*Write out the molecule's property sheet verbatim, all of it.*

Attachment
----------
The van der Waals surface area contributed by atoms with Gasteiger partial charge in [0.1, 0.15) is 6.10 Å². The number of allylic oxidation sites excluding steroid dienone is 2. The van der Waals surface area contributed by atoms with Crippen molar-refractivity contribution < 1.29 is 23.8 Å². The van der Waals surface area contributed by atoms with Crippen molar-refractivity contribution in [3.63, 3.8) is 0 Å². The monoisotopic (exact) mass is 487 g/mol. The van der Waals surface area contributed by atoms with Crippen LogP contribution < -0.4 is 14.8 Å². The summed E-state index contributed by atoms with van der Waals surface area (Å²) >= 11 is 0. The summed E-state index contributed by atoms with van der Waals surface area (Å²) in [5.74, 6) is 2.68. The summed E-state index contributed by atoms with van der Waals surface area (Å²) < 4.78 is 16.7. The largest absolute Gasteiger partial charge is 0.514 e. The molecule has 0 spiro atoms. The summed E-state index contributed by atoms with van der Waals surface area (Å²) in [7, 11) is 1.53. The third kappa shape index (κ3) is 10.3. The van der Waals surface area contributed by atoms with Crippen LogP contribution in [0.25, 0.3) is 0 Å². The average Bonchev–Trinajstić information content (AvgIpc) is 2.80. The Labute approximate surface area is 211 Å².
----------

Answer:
The van der Waals surface area contributed by atoms with Gasteiger partial charge in [0.1, 0.15) is 6.10 Å². The number of allylic oxidation sites excluding steroid dienone is 2. The van der Waals surface area contributed by atoms with Crippen molar-refractivity contribution < 1.29 is 23.8 Å². The van der Waals surface area contributed by atoms with Crippen molar-refractivity contribution in [3.63, 3.8) is 0 Å². The monoisotopic (exact) mass is 487 g/mol. The van der Waals surface area contributed by atoms with Crippen LogP contribution < -0.4 is 14.8 Å². The summed E-state index contributed by atoms with van der Waals surface area (Å²) >= 11 is 0. The summed E-state index contributed by atoms with van der Waals surface area (Å²) in [5.74, 6) is 2.68. The summed E-state index contributed by atoms with van der Waals surface area (Å²) < 4.78 is 16.7. The largest absolute Gasteiger partial charge is 0.514 e. The molecule has 0 spiro atoms. The summed E-state index contributed by atoms with van der Waals surface area (Å²) in [7, 11) is 1.53. The third kappa shape index (κ3) is 10.3. The van der Waals surface area contributed by atoms with Crippen LogP contribution in [0.25, 0.3) is 0 Å². The average Bonchev–Trinajstić information content (AvgIpc) is 2.80. The Labute approximate surface area is 211 Å².